Sangeetha Pulapaka


As you know silk is dervied from silk worms and the process in which sllk is harvested is called sericulture.        

The touch of silk feels so good, but the only problem with traditional silk is that the silkworm, the little caterpillar that spins the silk, lives a very short, sad life thanks to our demand for this luxurious fiber. What’s happened is that because humans have been raising and farming silkworms for so many thousands of years, the caterpillar has evolved to become completely dependent on humans. There are no silkworms left in the wild; all of them are now raised in homes and farms.

Silkworms start out as an egg that hatches 10 days after its laid. The silkworm larvae eat an incredible amount of mulberry leaves. They’ll eat non-stop for 35 days straight! By the time they’re done, they’ll have increased their weight over 10,000 times.

After it’s fully grown, the silkworm will attach itself to a twig and begin spinning a cocoon. It secrets chemicals from its mouth that, once they interact with air, solidify to form silk. Every silkworm will spin 1,000 yards of silk fiber in just three days. This silk forms the cocoon the silkworm will stay in to become a moth.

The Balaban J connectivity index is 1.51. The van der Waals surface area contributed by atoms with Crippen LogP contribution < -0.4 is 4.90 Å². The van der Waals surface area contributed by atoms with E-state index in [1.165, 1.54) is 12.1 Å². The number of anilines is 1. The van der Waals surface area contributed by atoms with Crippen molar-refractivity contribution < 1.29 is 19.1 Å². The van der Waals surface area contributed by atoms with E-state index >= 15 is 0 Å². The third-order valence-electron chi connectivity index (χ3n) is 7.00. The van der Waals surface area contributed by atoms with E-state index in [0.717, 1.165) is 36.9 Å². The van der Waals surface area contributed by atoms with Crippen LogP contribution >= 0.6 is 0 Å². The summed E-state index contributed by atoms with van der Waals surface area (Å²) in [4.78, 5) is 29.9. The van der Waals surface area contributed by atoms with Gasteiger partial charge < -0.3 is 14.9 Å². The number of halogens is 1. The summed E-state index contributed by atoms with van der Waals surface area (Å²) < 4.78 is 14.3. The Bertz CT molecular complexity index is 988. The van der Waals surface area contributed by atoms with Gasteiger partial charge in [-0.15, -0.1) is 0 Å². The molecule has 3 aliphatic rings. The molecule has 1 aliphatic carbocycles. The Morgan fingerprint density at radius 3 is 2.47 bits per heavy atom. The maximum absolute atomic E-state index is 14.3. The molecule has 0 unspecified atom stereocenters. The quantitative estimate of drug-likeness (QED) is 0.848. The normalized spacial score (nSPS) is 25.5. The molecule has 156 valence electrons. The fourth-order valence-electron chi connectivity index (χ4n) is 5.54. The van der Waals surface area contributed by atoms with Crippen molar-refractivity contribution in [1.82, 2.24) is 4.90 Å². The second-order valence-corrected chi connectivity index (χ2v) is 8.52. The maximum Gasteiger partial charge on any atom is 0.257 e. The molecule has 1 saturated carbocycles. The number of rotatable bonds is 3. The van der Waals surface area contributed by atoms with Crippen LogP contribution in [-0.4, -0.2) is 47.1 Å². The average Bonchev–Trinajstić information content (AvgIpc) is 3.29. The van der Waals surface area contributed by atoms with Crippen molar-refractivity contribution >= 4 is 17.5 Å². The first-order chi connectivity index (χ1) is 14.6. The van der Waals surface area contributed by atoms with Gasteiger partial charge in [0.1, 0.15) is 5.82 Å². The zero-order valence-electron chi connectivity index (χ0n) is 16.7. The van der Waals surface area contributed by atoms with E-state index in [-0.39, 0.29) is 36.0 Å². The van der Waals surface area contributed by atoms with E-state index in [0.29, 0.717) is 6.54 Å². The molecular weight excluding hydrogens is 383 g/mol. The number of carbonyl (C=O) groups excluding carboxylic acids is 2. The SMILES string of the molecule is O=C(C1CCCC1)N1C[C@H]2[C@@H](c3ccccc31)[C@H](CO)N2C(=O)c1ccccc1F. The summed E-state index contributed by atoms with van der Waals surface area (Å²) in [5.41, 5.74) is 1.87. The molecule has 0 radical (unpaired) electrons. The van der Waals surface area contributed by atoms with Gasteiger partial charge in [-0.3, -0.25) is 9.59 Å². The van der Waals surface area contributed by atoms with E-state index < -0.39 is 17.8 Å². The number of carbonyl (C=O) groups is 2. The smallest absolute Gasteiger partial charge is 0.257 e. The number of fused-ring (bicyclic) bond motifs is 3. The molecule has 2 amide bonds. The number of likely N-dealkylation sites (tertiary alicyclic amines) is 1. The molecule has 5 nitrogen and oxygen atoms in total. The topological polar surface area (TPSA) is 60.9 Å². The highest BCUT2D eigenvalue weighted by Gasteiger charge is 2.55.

After the silkworm has spun its cocoon it will stay in there for 16 days as it transforms into a Bombyx mori moth. Once the transformation is complete, it will begin to excrete a fluid that dissolves a hole in the silk so it can emerge. Well, the silk farmers don’t want their silk damaged by this fluid, so once the cocoon is completely formed they toss all the sacks into boiling water to kill the silkworms.

Unfortunately, most of the silk in the world is grown and harvested in this method. However now there is a new silk called Ahimsa Silk, in which themeans that the silkworms are allowed to become full Bombyx mori moths. They emerge from their cocoons naturally, and die a natural death. Here is the link to more of this.